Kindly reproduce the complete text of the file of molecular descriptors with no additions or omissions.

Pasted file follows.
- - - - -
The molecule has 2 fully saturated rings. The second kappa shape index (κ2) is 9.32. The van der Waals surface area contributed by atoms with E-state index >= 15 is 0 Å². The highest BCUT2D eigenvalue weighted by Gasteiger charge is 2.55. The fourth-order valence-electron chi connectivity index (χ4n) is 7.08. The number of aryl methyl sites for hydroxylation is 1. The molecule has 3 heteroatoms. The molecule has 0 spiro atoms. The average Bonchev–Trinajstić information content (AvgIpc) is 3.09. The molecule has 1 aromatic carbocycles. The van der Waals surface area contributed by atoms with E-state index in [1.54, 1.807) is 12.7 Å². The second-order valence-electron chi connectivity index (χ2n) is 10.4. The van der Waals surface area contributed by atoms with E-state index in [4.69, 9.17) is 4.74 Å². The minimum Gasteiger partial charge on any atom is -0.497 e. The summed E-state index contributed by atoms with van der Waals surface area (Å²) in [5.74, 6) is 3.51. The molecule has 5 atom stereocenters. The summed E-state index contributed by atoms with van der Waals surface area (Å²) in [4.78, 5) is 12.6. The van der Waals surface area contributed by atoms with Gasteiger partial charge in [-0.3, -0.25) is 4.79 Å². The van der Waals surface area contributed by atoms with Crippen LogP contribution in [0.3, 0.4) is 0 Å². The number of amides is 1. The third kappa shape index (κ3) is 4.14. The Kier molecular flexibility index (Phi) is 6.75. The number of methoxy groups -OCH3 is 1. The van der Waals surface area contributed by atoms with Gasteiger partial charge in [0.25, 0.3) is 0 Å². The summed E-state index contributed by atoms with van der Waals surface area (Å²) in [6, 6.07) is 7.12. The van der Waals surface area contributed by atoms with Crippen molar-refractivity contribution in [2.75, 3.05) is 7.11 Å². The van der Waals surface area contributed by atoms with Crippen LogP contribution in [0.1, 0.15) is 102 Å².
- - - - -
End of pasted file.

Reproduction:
The molecule has 2 fully saturated rings. The second kappa shape index (κ2) is 9.32. The van der Waals surface area contributed by atoms with E-state index >= 15 is 0 Å². The highest BCUT2D eigenvalue weighted by Gasteiger charge is 2.55. The fourth-order valence-electron chi connectivity index (χ4n) is 7.08. The number of aryl methyl sites for hydroxylation is 1. The molecule has 3 heteroatoms. The molecule has 0 spiro atoms. The average Bonchev–Trinajstić information content (AvgIpc) is 3.09. The molecule has 1 aromatic carbocycles. The van der Waals surface area contributed by atoms with E-state index in [1.54, 1.807) is 12.7 Å². The second-order valence-electron chi connectivity index (χ2n) is 10.4. The van der Waals surface area contributed by atoms with E-state index in [4.69, 9.17) is 4.74 Å². The minimum Gasteiger partial charge on any atom is -0.497 e. The summed E-state index contributed by atoms with van der Waals surface area (Å²) in [5.74, 6) is 3.51. The molecule has 5 atom stereocenters. The summed E-state index contributed by atoms with van der Waals surface area (Å²) in [4.78, 5) is 12.6. The van der Waals surface area contributed by atoms with Gasteiger partial charge in [-0.3, -0.25) is 4.79 Å². The van der Waals surface area contributed by atoms with Crippen LogP contribution in [0.3, 0.4) is 0 Å². The number of amides is 1. The third kappa shape index (κ3) is 4.14. The Kier molecular flexibility index (Phi) is 6.75. The number of methoxy groups -OCH3 is 1. The van der Waals surface area contributed by atoms with Gasteiger partial charge in [0.25, 0.3) is 0 Å². The summed E-state index contributed by atoms with van der Waals surface area (Å²) in [6, 6.07) is 7.12. The van der Waals surface area contributed by atoms with Crippen molar-refractivity contribution in [2.75, 3.05) is 7.11 Å². The van der Waals surface area contributed by atoms with Crippen LogP contribution in [0.1, 0.15) is 102 Å².